…. or at least added more confusion to the mix.
I’m not going to be able to address this in one post, so I’ll start with a link:
IRS Revenue Procedure 2014-41 — PDF at http://www.irs.gov/pub/irs-drop/rp-14-41.pdf
“26 CFR 601.105: Examination of returns and claims for refund, credit, or abatement;
determination of correct tax liability.”
This addresses the issue raised back in my post, “Figuring your Household Income (Part Two)“: How to calculate AGI and premium tax credit when you are self-employed and also eligible for the self-employed health insurance deduction. As I pointed out “This is one area where the present wording of the law seems to provide an extra benefit for the self-employed, if in fact you can use the full cost of the premiums reduce AGI for purposes of subsidy eligibility.”
I commented, “The double-benefit from being able to deduct 100% of health insurance premiums in order to reduce AGI, and then used the same deduction to qualify for a substantial tax credit seems to fly in the face of the way the tax law usually works. Generally the laws are written to prevent taxpayers from applying the same expense to benefit in multiple ways.”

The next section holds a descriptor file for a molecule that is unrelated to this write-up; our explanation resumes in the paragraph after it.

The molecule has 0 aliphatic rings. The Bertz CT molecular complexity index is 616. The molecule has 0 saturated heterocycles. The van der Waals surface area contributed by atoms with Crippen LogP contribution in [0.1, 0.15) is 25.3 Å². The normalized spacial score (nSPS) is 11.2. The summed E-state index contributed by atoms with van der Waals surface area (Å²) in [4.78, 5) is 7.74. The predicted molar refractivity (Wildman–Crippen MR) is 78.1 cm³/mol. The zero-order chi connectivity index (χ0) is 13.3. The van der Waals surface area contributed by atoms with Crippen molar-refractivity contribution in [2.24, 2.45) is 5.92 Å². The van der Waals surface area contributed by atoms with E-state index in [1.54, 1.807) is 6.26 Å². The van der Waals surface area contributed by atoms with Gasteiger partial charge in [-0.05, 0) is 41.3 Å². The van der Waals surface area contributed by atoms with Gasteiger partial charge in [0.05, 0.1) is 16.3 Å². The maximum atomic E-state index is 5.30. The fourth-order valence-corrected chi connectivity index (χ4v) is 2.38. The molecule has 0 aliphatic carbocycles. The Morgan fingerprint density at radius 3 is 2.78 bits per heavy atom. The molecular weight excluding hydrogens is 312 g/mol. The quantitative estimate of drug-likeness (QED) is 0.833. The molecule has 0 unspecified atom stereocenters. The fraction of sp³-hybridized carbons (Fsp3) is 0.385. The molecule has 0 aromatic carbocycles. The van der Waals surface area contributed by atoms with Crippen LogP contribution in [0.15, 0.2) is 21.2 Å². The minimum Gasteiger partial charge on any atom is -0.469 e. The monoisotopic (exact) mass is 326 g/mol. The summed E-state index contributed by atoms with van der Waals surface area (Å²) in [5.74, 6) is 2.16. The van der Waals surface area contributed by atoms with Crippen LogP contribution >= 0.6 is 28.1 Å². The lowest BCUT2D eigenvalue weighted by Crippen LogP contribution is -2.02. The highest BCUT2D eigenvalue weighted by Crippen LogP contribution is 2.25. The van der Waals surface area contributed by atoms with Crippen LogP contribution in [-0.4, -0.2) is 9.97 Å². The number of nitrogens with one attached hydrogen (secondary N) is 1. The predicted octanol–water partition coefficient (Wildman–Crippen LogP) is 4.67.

And I gave some advice: “The safest choice for self-employed individuals who are unsure of subsidy eligibility is to buy insurance through an exchange, opt to pay the full cost premium cost, with a plan of maximizing tax deductions with the possibility of a substantial tax refund down the line. That way you will not be caught with a huge tax bill in 2015 because your calculations were off the mark.”
And, more important:
“Above all. Do not rely on this blog or any other for tax advice!!! It’s possible that the very best investment you can make for your business in 2014 will be to hire a tax professional to help guide you through this maze.”
Now the IRS has added its explanation as to how you can do this calculation, maybe. If you happen to be self-employed as an accountant or software programmer, you might be able to figure this out The rest of us may feel very grateful that we do have health insurance under ACA, because we may need to see a doctor to treat the headache we are all going to get from trying to do the mathematical gymnastics IRS suggests. More to come– in the meantime, you can read this yourself at the link above.
Two other new ACA related docs to peruse while you are at it:
Revenue Procedure 2014-46 (provides the 2014 monthly national average premium for qualified health plans that have a bronze level of coverage for taxpayers to use in determining their maximum individual shared responsibility)
Revenue Procedure 2014-37 (provides the methodology to determine the applicable percentage table in IRS § 36B(b)(3)(A) used to calculate an individual’s premium assistance credit amount.)